Table of Contents

The Difference Between + and *

You know what * means, namely match 0 or more. If you want to match 1 or more, then use + . The difference is important.

$_='The number is 2200 and the day is Monday';



print "Star is '$star' and Plus is '$plus'\n";

You'll note that $star has no value. The match was successful though. It managed to match 0 or more characters from 0 to 9 at the very start of the regex.

The second regex with $plus worked a little better, because we are matching one or more characters from 0 to 9. Therefore, unless one 0 to 9 is found the match will fail. Once a 0-9 is found, the match continues as long as the next character is 0-9, then it stops.

Now we know this, there is another way to remove an email address from within angle brackets:

$_='My email address is <> !.';


print "Found it ! $1\n";

This regex matches <. Then the capturing parens start. They have no effect on this regex other than to capture the match. After that, there is a character class, containing one character. As ^ is the first character is the class, it negates the class. That's why we are using a character class with only one character in it, because it can be negated.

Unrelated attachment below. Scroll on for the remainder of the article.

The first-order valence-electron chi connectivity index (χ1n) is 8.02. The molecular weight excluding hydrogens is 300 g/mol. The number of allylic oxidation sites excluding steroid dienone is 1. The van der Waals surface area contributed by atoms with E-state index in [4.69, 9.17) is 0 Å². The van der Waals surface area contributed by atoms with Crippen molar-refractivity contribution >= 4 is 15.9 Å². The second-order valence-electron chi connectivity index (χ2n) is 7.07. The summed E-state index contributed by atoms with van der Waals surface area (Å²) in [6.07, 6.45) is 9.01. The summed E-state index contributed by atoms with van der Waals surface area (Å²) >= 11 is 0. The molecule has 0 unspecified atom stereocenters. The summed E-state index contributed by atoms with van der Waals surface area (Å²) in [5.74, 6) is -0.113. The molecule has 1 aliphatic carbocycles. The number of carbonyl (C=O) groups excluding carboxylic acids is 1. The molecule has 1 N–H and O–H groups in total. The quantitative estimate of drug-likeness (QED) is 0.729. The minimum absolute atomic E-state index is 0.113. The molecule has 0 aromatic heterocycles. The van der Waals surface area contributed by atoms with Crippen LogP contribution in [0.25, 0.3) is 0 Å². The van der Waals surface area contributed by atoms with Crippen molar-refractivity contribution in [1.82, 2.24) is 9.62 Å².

So far we have matched < and anything that is not >. The + ensures we match as many characters that are not <'s as we can. This has the same effect as .*? but is more efficient. It may also suit your purposes, as .*? relies on you knowing what you want to match up to, whereas [^>]+ simply contines matching until it finds something that fails its criteria. Just make sure you understand the difference because it is a crucial part of regexery.